At least they say, Hey, the pitch is basically everything that you kind of just talked about and saying, you know, yeah, but who has the time to go outside for 30, 45 minutes here? Just pop this light in front of you instead.
Max: Yeah, I mean, I think light therapy definitely has application for this, but I mean, I, I think if you have a dog and you refuse to walk your dog, Ever.
It’s animal abuse, right? And so for some reason we keep ourselves in confinement that I think is really unkind to ourselves, and I think we should owe it to ourselves to make the effort to get outside or to at least stand by a window and meditate for a few minutes every morning. I think it’s just a, it’s a crucial part of the equation.
We’re designed to move. And, you know, when you think about the human eyeball, How elegant and incredible it is to be able to, you know, instantaneously zoom in on things that are super far away and look at things that are up close. We spend so much of our time in this sort of myopic world where we’re looking at screens and, and things that are just inches from our face.
I had, uh, a brilliant neuroscientist, Andrew Huberman on my podcast recently, and he was talking about the fact, you know, his lab, some of the things that they’re finding is that when using a narrow field of vision, when looking at things that are like really close to you, you’re basically kind of stimulating, whether you’re aware of it or not, your sympathetic nervous system, which is responsible for that sort of fight or flight feeling, but panoramic vision, which is something that the eye doesn’t do during a stress response, for example, because you’re focused on, you know, a potential predator coming after you if you’re able to just consciously sort of, Zoom out and switch, you know, your vision to a panoramic view, you can actually calm yourself down in a major way and activate more of that parasympathetic side of the autonomic nervous system.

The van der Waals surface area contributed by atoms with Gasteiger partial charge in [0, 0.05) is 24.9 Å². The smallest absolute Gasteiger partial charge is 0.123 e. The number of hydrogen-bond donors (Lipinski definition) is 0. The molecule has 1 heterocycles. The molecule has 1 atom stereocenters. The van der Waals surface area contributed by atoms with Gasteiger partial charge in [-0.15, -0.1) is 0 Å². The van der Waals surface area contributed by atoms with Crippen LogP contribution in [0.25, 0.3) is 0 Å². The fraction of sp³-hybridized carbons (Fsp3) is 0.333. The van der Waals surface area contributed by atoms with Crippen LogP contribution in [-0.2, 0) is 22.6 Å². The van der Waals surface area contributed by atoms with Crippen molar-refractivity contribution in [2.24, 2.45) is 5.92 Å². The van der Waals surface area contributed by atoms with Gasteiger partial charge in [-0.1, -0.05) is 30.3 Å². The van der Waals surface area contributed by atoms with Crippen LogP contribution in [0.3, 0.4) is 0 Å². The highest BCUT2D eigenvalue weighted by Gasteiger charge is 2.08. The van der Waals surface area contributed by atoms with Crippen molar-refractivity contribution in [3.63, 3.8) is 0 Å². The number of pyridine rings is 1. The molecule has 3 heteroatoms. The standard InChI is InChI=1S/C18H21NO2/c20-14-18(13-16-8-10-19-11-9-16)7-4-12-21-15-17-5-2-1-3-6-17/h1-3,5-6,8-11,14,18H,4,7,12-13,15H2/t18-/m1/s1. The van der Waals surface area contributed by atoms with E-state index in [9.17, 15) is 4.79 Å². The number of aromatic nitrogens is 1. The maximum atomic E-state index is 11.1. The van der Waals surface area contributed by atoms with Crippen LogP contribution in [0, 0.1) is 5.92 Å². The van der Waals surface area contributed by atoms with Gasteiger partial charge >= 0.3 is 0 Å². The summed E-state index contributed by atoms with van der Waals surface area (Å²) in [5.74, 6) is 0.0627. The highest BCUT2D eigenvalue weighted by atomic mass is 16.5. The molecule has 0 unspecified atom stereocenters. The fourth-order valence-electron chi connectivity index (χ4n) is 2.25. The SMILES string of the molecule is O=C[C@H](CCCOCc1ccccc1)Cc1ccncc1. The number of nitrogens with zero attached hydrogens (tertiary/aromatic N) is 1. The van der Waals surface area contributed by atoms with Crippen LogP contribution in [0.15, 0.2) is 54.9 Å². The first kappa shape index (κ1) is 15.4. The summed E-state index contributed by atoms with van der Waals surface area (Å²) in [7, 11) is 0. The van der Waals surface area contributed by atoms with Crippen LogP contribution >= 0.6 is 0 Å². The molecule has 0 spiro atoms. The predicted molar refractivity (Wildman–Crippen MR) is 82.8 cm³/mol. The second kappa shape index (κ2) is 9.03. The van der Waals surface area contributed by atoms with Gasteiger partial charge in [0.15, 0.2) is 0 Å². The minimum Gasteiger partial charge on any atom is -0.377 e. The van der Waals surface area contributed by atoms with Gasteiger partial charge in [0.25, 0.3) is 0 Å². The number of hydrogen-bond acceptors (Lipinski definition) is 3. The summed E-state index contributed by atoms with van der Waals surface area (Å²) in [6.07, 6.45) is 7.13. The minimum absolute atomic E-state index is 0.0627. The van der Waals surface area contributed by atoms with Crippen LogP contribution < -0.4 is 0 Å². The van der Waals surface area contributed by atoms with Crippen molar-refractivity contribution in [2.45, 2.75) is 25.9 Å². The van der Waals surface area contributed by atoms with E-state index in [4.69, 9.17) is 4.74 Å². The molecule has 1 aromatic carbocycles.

And so, you know, so many of us are struggling with issues related to mental health, depression, anxiety, things like that, stress, you know, chronic stresses through the roof. I think you owe it to yourself to, you know, to get out there every day and allow some of that ambient light in through your eyes. You know, you mentioned supplementing with vitamin D.
Vitamin D is a huge part of, I think, the equation living a better life. But you know, even vitamin D, that’s not the only benefit that we get from exposing our skin to the sun. You know, it’s thought that the sun’s U V A rays, which are the non-vitamin DD producing rays omitted by the sun, are responsible for boosting nitric oxide under the skin, which is important for cardiovascular health.
So there are all these benefits to being outside. And exposed to nature, and yeah. So I would implore each of you, you know, anybody listening to try to find the time in, in your day just to, maybe it’s not every day, but to get outside and to, you know, breathe in fresh air. Take a few deep breaths, allow your eyes to soften out to panoramic gaze and get in that bright.
Beautiful blue light,
Mike: and that’s really the underlying theme of your new book, right, is we’ve just become disconnected, or at least it’s one of the primary themes in the book, right? We’ve just become so disconnected from nature and so that applies to us partially in how our bodies were naturally designed to operate and then out in the world and how we’re supposed to interface with the world.